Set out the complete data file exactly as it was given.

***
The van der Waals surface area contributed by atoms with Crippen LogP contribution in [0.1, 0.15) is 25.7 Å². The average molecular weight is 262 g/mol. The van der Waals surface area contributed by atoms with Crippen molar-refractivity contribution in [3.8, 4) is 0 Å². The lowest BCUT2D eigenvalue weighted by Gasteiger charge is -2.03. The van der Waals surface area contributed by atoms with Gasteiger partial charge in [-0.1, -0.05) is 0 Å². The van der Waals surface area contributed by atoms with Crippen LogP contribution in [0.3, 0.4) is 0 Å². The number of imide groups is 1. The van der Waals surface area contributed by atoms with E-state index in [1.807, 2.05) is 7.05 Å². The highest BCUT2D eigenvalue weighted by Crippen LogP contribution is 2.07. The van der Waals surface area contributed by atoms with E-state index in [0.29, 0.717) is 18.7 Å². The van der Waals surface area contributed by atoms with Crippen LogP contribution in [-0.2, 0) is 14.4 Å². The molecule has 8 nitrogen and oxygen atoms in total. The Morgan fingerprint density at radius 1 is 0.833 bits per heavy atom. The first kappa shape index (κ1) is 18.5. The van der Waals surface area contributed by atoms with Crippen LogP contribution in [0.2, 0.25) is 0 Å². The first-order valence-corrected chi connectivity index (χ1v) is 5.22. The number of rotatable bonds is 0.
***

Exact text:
The van der Waals surface area contributed by atoms with Crippen LogP contribution in [0.1, 0.15) is 25.7 Å². The average molecular weight is 262 g/mol. The van der Waals surface area contributed by atoms with Crippen molar-refractivity contribution in [3.8, 4) is 0 Å². The lowest BCUT2D eigenvalue weighted by Gasteiger charge is -2.03. The van der Waals surface area contributed by atoms with Gasteiger partial charge in [-0.1, -0.05) is 0 Å². The van der Waals surface area contributed by atoms with Crippen LogP contribution in [0.3, 0.4) is 0 Å². The number of imide groups is 1. The van der Waals surface area contributed by atoms with E-state index in [1.807, 2.05) is 7.05 Å². The highest BCUT2D eigenvalue weighted by Crippen LogP contribution is 2.07. The van der Waals surface area contributed by atoms with E-state index in [0.29, 0.717) is 18.7 Å². The van der Waals surface area contributed by atoms with Crippen LogP contribution in [-0.2, 0) is 14.4 Å². The molecule has 8 nitrogen and oxygen atoms in total. The Morgan fingerprint density at radius 1 is 0.833 bits per heavy atom. The first kappa shape index (κ1) is 18.5. The van der Waals surface area contributed by atoms with Crippen LogP contribution in [0.2, 0.25) is 0 Å². The first-order valence-corrected chi connectivity index (χ1v) is 5.22. The number of rotatable bonds is 0.